Bible Verse Explanations and Resources


Job 22:8

King James Version (KJV)
Adam Clarke
Bible Commentary

But as for the mighty man, he had the earth - זרוע איש ish zeroa, the man of arm. Finger, hand, and arm, are all emblems of strength and power. The man of arm is not only the strong man, but the man of power and influence, the man of rapine and plunder.

The honorable man - Literally, the man whose face is accepted, the respectable man, the man of wealth. Thou wert an enemy to the poor and needy, but thou didst favor and flatter the rich and great.

Albert Barnes
Notes on the Whole Bible

But as for the mighty man - Hebrew as in the margin, “man of arm.” The “arm,” in the Scriptures, is the symbol of power; Psalm 10:15, “Break thou the arm of the wicked;” Ezekiel 30:21. “I have broken the arm of Pharaoh;” Psalm 89:13, “Thou hast a mighty arm;” Psalm 97:1, “His holy arm hath gotten him the victory.” The reason of this is, that the sword and spear were principally used in war, and success depended on the force with which they were wielded by the arm. There can be no doubt that this is intended to be applied to Job, and that the meaning is, that he had driven the poor from their possessions, and he had taken forcible occupancy of what belonged to them. The idea is, that he had done this by power, not by “right.”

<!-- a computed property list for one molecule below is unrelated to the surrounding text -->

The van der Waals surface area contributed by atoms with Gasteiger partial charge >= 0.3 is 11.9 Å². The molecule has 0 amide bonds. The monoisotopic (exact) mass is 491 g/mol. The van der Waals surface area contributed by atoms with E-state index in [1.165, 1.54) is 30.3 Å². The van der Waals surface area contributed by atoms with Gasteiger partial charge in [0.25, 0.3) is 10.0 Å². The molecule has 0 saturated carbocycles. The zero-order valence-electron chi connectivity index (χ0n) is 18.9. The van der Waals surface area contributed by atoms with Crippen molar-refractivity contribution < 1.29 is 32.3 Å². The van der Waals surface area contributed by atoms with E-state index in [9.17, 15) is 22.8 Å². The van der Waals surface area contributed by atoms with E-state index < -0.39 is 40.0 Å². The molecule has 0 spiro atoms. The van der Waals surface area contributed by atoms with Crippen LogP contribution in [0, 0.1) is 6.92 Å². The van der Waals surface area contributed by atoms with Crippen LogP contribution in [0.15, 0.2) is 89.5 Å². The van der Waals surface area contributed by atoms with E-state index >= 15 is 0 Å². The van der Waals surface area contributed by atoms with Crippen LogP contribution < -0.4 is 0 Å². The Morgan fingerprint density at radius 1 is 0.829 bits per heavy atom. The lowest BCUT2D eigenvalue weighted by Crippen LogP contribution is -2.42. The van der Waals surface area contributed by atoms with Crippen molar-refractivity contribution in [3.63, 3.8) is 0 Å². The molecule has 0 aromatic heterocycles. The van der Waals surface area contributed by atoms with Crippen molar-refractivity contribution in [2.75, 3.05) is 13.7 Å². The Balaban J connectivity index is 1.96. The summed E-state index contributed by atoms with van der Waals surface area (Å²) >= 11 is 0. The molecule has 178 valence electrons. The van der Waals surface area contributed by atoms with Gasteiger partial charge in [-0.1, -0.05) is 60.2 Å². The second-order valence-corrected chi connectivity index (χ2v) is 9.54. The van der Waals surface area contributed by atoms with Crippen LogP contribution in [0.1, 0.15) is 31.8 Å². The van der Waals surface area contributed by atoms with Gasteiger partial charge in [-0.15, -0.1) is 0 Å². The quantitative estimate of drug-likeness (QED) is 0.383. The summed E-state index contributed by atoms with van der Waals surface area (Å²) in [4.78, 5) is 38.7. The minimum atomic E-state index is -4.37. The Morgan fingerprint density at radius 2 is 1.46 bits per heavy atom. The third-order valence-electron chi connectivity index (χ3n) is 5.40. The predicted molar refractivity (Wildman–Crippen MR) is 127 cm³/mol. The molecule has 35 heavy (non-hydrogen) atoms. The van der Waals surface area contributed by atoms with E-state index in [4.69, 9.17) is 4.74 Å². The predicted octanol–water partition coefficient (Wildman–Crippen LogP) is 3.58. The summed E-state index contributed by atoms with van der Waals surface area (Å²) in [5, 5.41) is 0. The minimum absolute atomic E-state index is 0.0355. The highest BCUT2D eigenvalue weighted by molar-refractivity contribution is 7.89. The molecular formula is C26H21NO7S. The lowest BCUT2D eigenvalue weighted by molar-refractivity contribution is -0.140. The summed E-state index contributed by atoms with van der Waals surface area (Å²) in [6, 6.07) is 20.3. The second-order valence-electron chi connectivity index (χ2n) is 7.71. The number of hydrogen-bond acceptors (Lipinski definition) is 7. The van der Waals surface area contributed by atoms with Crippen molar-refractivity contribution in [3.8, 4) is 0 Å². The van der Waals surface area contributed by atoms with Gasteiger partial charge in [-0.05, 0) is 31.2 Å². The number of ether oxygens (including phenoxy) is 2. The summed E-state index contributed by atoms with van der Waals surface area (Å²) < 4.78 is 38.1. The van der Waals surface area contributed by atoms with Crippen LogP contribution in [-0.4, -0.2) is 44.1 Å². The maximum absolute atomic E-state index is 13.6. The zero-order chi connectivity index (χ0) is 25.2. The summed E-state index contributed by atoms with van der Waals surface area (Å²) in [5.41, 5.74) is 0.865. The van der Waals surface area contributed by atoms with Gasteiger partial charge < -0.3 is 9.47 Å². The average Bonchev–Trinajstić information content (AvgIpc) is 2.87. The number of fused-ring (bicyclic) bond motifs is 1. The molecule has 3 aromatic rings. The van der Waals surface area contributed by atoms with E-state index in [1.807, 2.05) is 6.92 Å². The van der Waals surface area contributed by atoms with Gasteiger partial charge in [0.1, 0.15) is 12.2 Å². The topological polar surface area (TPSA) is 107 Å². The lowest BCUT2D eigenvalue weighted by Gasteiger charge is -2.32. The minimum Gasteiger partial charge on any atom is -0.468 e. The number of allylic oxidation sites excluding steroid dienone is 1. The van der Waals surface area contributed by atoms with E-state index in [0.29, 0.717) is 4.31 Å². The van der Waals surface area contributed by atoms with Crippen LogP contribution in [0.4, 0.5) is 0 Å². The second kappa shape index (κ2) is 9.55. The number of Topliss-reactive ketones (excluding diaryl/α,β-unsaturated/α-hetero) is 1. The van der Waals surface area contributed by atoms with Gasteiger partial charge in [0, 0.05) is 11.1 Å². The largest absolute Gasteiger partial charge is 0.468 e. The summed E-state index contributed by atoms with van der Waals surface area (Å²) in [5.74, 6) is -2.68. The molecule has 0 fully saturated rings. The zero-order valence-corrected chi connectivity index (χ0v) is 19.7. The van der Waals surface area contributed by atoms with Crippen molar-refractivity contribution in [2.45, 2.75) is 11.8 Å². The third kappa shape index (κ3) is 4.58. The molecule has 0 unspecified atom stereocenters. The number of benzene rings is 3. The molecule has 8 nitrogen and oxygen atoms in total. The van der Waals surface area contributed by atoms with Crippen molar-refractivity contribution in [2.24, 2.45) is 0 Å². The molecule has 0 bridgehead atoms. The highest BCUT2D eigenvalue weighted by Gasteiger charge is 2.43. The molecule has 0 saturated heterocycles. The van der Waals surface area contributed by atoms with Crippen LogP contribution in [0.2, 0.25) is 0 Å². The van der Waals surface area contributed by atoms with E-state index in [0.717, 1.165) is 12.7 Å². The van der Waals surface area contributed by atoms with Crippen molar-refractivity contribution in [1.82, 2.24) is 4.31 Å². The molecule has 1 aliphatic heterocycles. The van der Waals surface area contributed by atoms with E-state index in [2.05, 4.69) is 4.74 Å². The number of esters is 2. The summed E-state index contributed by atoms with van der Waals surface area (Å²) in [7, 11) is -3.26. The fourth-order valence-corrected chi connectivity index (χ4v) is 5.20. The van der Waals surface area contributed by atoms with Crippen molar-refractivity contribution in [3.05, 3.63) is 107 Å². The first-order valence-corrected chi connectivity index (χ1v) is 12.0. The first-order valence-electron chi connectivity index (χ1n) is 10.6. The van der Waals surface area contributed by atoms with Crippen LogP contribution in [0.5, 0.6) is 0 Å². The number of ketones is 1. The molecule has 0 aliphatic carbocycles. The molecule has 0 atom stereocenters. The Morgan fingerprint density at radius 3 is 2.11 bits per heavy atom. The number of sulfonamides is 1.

Had the earth - Took possession of the land, and drove off from it those to whom it belonged, or who had an equal right to it with him.

And the honorable man - Margin, “eminent,” or “accepted of countenance.” Hebrew: “Lifted up of countenance;” that is, the man whose countenance was elevated either by honor or pride. It may be used to describe either; but, perhaps, there is more force in the former, in saying that it was the great man, the man of rank and office, who had got possession. There is, thus, some sarcasm in the severe charge: “The great man … the man of rank, and wealth, and office, has got possession, while the humble and poor are banished.” Job had had great possessions; but this charge as to the manner in which he had acquired them seems to be wholly gratuitous. Eliphaz takes it for granted, since he was so severely punished, that it “must have been” in some such way.

Matthew Henry
Concise Bible Commentary
Eliphaz brought heavy charges against Job, without reason for his accusations, except that Job was visited as he supposed God always visited every wicked man. He charges him with oppression, and that he did harm with his wealth and power in the time of his prosperity.